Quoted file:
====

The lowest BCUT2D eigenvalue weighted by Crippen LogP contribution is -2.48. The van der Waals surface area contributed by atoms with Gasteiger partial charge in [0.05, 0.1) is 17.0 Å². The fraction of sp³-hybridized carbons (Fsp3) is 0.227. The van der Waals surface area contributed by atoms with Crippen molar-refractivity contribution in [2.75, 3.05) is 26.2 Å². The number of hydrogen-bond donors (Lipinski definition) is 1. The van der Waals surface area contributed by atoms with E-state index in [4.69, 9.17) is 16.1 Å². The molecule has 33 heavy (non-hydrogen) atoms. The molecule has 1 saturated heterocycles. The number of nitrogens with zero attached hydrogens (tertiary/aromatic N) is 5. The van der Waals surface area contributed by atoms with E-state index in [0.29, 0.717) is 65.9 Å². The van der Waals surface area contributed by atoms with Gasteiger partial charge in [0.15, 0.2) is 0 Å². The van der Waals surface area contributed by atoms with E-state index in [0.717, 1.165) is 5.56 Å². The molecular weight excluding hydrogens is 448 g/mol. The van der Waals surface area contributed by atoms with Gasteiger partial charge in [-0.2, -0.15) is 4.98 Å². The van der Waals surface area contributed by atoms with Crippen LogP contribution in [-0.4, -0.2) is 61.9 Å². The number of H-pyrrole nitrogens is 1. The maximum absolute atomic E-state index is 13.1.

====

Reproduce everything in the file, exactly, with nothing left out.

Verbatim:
The lowest BCUT2D eigenvalue weighted by Crippen LogP contribution is -2.48. The van der Waals surface area contributed by atoms with Gasteiger partial charge in [0.05, 0.1) is 17.0 Å². The fraction of sp³-hybridized carbons (Fsp3) is 0.227. The van der Waals surface area contributed by atoms with Crippen molar-refractivity contribution in [2.75, 3.05) is 26.2 Å². The number of hydrogen-bond donors (Lipinski definition) is 1. The van der Waals surface area contributed by atoms with E-state index in [4.69, 9.17) is 16.1 Å². The molecule has 33 heavy (non-hydrogen) atoms. The molecule has 1 saturated heterocycles. The number of nitrogens with zero attached hydrogens (tertiary/aromatic N) is 5. The van der Waals surface area contributed by atoms with E-state index in [0.29, 0.717) is 65.9 Å². The van der Waals surface area contributed by atoms with Gasteiger partial charge in [0.15, 0.2) is 0 Å². The van der Waals surface area contributed by atoms with E-state index in [0.717, 1.165) is 5.56 Å². The molecular weight excluding hydrogens is 448 g/mol. The van der Waals surface area contributed by atoms with Gasteiger partial charge in [-0.2, -0.15) is 4.98 Å². The van der Waals surface area contributed by atoms with Crippen LogP contribution in [-0.4, -0.2) is 61.9 Å². The number of H-pyrrole nitrogens is 1. The maximum absolute atomic E-state index is 13.1.